With a collection of tattoo motifs from the early 1900s as a starting point we tell the stories of why sailors got tattooed and about the symbolism of the motifs. These motifs are experiencing a revival today, often called ‘Old School’. But do they carry the same meanings? Who chooses the butterfly, who the pin-up and who the tall ship? And where is the naked man?
A hundred years ago it was not a given thing that you got a tattoo, says Heidi Viktorsson, curator at the Åland Maritime Museum. For sailors it was an identity that was inked into the skin but also a class marker. The exhibition reveals the stories and influences behind the motifs and their development. Tattoos are beautiful and although simple they contain big feelings. In the harsh environment on board one seldom spoke of love, homesickness and the fear of death. Instead, one’s own skin became a kind of free space where romantic motifs could mix with expressions of power and danger.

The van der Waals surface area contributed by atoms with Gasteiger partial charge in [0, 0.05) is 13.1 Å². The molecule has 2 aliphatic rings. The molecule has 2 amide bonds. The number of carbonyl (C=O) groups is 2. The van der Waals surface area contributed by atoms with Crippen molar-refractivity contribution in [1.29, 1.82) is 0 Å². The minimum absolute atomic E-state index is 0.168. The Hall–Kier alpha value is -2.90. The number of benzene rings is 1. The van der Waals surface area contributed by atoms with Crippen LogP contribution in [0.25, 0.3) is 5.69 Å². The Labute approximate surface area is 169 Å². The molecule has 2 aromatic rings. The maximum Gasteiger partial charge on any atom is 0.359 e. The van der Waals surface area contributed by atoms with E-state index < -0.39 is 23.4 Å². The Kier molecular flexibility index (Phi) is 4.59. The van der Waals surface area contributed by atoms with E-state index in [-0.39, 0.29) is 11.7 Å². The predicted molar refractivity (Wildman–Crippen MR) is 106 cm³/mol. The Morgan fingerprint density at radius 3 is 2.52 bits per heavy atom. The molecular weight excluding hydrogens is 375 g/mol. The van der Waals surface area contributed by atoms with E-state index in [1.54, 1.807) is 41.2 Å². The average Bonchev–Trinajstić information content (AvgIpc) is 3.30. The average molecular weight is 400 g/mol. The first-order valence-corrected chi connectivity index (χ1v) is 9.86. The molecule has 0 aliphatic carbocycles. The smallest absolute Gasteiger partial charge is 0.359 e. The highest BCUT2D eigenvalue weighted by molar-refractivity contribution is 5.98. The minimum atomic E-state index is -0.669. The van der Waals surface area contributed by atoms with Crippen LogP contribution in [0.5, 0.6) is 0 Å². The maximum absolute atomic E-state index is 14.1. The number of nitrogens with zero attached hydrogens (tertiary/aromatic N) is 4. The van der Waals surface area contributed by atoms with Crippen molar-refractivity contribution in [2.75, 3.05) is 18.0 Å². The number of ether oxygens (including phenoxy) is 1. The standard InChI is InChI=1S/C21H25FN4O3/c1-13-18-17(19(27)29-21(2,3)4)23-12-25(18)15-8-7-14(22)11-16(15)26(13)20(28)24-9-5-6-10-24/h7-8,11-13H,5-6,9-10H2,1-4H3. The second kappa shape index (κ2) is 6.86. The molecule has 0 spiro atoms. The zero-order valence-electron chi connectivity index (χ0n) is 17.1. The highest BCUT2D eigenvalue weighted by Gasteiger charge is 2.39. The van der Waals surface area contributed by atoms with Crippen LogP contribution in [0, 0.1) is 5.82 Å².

Where are the men?
Faith, Hope and Love is produced by the Maritime Museum in Stockholm and displays a selection of tattoo motifs from their rich collection. The exhibition brings current questions regarding tattoos and the symbolism of the motifs to the fore. It also asks questions about masculinity and femininity, says Viktorsson. Many sailors, past and present, have had tattoos made depicting both dressed and undressed women, but why are there almost no men among the motifs? The exhibition also explores how tattoos can separate various kinds of masculinities from each other. Still in the 1950s, tattoos were for example much more common among crew than among officers.